Models (or missteps) for the world?
During the first decade of the 2000s, more than 200 million people moved from rural to urban areas of East Asia, one of the largest migrations in recorded human history.
The continued rise of Asian ‘mega-cities” has created many challenges, and the negative possibilities of these dense urban areas provide one view of a dystopian future. However, a mixture of governmental and private actors in China, South Korea, and Japan are working to develop new models to tackle issues of public transportation, provision of services, air pollution, overcrowding, natural disaster response, and more.
Goals and Objectives
Learn about threats to the natural and man-made world and how those threats might be minimized.
Learn how to use systems thinking and scenario planning to see how population demographics are dictating the future of urban life.
Inspire students to strive to understand threats to the natural environment and innovation methods to minimize those threats.
Inspire students to use critical reasoning skills to create the future that they want.
The original ‘entrepot’, Hong Kong’s world-famous skyline provides the perfect entryway into learning about how architectural innovation has responded to the limits of geographic space.
We focus on air pollution in Beijing, meeting with representatives from the National Meterological offices as well as ordinary citizens to learn about how they alter their lifestyles according to the breathability of the surrounding environment.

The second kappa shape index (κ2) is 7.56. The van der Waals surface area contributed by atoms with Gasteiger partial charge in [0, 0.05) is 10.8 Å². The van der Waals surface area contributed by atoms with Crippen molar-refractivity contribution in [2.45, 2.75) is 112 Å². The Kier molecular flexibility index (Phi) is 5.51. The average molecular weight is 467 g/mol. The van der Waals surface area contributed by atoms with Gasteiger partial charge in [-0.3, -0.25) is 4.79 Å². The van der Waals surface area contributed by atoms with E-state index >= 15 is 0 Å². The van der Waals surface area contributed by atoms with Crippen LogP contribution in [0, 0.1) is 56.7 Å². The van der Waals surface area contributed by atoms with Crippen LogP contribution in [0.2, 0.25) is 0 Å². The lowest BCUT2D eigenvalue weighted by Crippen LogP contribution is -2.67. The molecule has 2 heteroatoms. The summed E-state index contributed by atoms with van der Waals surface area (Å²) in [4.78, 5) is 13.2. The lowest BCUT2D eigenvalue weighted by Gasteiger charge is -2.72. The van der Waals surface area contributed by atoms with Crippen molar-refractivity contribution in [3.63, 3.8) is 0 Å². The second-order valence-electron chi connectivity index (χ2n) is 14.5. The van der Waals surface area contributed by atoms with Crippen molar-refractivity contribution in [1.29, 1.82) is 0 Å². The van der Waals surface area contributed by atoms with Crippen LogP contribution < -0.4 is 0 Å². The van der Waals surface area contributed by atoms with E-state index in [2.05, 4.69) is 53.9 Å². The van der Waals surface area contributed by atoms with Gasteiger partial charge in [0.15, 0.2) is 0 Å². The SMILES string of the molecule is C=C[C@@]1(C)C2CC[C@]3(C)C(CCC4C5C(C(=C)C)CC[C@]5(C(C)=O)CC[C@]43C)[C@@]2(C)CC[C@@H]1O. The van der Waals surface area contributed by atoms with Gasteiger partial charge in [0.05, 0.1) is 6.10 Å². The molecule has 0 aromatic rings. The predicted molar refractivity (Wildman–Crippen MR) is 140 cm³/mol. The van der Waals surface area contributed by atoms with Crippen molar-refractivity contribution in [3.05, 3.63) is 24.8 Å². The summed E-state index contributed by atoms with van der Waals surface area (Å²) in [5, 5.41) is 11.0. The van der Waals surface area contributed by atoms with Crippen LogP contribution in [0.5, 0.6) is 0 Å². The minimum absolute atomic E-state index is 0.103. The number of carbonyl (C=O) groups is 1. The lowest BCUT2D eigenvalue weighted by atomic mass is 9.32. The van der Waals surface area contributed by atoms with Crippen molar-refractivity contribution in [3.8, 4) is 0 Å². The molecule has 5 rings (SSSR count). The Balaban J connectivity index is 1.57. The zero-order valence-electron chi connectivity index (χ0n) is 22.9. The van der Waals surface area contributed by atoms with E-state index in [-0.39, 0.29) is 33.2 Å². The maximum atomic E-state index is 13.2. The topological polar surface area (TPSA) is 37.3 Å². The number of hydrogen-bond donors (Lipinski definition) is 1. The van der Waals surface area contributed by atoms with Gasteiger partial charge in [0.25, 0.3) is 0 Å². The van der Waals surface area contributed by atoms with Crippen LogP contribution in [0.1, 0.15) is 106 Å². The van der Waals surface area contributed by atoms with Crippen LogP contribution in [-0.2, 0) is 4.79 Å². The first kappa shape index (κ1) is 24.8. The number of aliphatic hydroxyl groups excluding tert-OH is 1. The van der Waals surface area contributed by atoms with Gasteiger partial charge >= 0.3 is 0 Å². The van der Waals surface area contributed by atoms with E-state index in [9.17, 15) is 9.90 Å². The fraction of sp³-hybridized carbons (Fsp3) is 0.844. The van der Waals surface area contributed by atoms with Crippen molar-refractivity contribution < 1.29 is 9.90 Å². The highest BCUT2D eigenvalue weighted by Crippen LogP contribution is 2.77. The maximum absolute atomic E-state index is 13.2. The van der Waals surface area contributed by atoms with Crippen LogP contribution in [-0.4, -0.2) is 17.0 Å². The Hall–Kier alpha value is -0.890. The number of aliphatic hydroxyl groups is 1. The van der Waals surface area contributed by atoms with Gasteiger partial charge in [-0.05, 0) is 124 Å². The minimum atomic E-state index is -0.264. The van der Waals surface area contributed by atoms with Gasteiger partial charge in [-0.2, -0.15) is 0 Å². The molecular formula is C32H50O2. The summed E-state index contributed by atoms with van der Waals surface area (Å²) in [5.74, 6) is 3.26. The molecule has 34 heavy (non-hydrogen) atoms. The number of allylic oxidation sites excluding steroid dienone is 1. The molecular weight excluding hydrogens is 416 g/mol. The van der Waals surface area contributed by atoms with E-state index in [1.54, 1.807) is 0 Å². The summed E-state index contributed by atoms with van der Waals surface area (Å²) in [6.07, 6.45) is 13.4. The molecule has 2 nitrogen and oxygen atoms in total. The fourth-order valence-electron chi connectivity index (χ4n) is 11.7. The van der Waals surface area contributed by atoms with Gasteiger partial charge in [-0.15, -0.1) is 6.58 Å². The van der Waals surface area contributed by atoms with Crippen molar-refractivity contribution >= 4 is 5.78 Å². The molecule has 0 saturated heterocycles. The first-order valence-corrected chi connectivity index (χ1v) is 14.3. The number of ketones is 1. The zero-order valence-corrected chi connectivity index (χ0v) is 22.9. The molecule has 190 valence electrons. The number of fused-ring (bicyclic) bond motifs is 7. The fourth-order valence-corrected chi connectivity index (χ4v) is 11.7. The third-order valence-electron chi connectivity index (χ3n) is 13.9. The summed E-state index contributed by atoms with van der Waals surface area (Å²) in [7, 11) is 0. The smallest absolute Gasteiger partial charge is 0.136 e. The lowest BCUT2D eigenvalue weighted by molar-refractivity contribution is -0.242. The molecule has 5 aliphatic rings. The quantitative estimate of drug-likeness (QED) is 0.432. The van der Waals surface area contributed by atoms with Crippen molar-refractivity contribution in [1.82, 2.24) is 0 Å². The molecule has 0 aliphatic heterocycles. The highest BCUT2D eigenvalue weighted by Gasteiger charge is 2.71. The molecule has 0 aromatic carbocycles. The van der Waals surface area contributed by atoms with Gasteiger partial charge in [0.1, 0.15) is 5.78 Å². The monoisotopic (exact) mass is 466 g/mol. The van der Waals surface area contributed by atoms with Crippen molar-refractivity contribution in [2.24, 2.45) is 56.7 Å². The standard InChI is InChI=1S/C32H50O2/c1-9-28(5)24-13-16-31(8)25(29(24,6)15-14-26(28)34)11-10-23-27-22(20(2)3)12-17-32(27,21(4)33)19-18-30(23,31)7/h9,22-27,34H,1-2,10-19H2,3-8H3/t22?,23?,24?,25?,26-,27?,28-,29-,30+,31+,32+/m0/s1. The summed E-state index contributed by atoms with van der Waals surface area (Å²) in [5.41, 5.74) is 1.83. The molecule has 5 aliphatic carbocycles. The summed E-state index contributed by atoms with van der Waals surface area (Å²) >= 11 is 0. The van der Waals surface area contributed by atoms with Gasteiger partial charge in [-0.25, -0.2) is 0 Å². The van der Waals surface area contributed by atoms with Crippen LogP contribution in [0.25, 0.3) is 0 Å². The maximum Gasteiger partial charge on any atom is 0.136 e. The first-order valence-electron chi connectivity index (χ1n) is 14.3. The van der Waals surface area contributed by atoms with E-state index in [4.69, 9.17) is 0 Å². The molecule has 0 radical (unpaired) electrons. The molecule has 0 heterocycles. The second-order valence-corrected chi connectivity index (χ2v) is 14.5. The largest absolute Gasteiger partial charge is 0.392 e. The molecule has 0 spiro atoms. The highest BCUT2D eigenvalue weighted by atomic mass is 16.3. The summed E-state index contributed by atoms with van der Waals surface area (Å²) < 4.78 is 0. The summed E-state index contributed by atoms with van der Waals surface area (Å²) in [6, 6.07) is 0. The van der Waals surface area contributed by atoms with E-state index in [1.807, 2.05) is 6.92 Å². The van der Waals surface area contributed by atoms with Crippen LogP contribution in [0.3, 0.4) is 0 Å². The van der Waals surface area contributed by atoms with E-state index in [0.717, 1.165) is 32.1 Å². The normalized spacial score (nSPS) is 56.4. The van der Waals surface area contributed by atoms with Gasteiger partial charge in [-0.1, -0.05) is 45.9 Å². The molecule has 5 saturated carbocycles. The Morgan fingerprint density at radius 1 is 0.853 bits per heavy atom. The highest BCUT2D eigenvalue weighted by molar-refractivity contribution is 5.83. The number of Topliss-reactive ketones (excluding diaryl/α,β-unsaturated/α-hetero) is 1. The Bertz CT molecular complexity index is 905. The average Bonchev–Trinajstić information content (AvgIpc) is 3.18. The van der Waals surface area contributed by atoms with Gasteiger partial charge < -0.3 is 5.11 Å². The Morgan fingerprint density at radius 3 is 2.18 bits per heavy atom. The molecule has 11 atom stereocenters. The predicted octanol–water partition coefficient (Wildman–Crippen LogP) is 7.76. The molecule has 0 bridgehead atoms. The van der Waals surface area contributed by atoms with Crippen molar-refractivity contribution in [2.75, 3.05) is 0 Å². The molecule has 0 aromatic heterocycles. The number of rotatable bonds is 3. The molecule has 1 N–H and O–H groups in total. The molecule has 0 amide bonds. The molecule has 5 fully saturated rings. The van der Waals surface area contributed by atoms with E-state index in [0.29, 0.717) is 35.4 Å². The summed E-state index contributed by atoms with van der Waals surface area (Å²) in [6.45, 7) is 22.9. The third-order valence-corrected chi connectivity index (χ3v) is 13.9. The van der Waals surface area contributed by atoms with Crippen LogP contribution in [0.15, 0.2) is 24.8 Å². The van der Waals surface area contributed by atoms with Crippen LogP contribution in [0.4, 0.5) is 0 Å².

Receiving acclaim as “World Design Capital 2010”, Seoul’s metropolitan government has taken several initiatives to improve the functioning and liveability of their city, including ‘greenspacing’ out several highways and moving governmental offices to a separate urban area. We review these changes firsthand, seeing the promises (and shortcomings) of Seoul’s architectural innovations.
The organization of Japanese society to prioritize efficiency has fostered incredible growth, giving rise to a highly- developed society that is exemplified by the remarkable public transportation system.
We trace the patterns of urbanization and development in Hong Kong, focusing on the massive changes to public housing from the 1950s to the current era as well as the re-purposing of administrative and police buildings from the British colonial eras.
We explore how population density has sparked a wider diversity of cuisines as well as highly specialized mechanisms for feeding large groups efficiently.